Southern politicians denounced the court ruling. In language that played upon whites’ underlying racial fears and stoked contempt for the federal government, senators such as Harry Byrd of Virginia claimed the court had overstepped its bounds. White Southerners tried to circumvent the order, and rallied to beat back desegregation at every turn. Local leaders and businessmen organized themselves into Citizens Councils, groups that visited economic reprisal upon any blacks — or whites — who dared advocate integration. In 1957, a federal court ordered integration of the Little Rock, Arkansas, public schools. Nine blacks were selected to enroll in Little Rock’s Central High School, but Governor Orval Faubus blocked the students from the schoolhouse door. After initial reluctance, President Dwight Eisenhower mobilized a battle group of the U.S. Army’s 101st Airborne Division to enforce the court order by escorting the “Little Rock Nine” to class. When several African-American teenagers finally arrived at Central, they encountered a vicious white mob. Parents jeered the incoming students and the federal marshals who protected them. Enraged white Southerners deplored a scene they thought had died with Reconstruction: that of federal troops protecting blacks’ civil rights in the South.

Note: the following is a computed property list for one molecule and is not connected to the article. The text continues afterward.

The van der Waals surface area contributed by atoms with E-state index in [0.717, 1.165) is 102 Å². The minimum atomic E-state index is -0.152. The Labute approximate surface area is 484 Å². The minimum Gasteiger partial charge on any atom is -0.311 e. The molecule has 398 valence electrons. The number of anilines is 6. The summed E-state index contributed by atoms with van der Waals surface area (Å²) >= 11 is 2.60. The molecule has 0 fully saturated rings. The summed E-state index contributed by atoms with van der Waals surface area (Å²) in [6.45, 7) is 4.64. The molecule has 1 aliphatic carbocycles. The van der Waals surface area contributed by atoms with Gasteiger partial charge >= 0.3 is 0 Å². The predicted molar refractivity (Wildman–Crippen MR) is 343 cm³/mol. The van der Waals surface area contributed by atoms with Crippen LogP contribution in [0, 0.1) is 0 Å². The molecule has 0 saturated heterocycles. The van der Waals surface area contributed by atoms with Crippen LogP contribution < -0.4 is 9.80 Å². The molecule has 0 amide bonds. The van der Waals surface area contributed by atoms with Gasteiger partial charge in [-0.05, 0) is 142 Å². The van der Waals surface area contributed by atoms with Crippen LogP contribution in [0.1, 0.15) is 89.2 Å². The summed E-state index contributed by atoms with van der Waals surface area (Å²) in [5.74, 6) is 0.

A similar conflagration erupted in New Orleans when that city became the first in the Deep South to desegregate. In November 1960, four African-American girls integrated Frantz Elementary School in the city’s Ninth Ward. That neighborhood was one of the city’s poorest. In addition to grievances against organized blacks and an active federal government, white Southerners also felt deep class divides. White Ninth Ward residents believed that the city’s rich and powerful had foisted integration upon them — and them alone. Across the region, poor whites shouldered the “burden” of integration. If the upper classes maintained social safety valves like country clubs, private schools, and exclusive suburbs, poorer whites confronted the fact that their public schools, swimming pools, and neighborhoods were often the first to experience desegregation.